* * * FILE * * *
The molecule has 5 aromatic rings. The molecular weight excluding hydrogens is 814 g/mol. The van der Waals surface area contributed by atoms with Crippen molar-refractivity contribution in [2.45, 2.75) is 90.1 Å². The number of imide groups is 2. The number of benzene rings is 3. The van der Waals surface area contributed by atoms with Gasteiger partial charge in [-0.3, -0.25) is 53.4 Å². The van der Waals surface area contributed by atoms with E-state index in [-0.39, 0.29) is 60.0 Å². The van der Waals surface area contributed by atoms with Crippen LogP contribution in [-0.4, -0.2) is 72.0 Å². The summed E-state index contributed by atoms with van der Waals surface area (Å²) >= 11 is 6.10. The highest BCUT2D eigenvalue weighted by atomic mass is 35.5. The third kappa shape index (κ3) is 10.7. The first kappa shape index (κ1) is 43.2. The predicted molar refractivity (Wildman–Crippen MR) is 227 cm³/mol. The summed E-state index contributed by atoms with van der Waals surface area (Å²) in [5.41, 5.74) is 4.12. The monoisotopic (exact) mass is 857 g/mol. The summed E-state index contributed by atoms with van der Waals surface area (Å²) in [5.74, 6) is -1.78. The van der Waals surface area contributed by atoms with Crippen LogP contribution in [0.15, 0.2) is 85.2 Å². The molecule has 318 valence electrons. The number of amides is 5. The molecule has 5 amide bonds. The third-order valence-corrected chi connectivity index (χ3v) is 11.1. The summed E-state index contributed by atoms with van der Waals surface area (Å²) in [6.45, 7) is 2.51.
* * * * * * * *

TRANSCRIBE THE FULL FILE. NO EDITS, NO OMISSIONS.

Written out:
The molecule has 5 aromatic rings. The molecular weight excluding hydrogens is 814 g/mol. The van der Waals surface area contributed by atoms with Crippen molar-refractivity contribution in [2.45, 2.75) is 90.1 Å². The number of imide groups is 2. The number of benzene rings is 3. The van der Waals surface area contributed by atoms with Gasteiger partial charge in [-0.3, -0.25) is 53.4 Å². The van der Waals surface area contributed by atoms with E-state index in [-0.39, 0.29) is 60.0 Å². The van der Waals surface area contributed by atoms with Crippen LogP contribution in [-0.4, -0.2) is 72.0 Å². The summed E-state index contributed by atoms with van der Waals surface area (Å²) >= 11 is 6.10. The highest BCUT2D eigenvalue weighted by atomic mass is 35.5. The third kappa shape index (κ3) is 10.7. The first kappa shape index (κ1) is 43.2. The predicted molar refractivity (Wildman–Crippen MR) is 227 cm³/mol. The summed E-state index contributed by atoms with van der Waals surface area (Å²) in [5.41, 5.74) is 4.12. The monoisotopic (exact) mass is 857 g/mol. The summed E-state index contributed by atoms with van der Waals surface area (Å²) in [5.74, 6) is -1.78. The van der Waals surface area contributed by atoms with Crippen LogP contribution in [0.15, 0.2) is 85.2 Å². The molecule has 318 valence electrons. The number of amides is 5. The molecule has 5 amide bonds. The third-order valence-corrected chi connectivity index (χ3v) is 11.1. The summed E-state index contributed by atoms with van der Waals surface area (Å²) in [6.45, 7) is 2.51.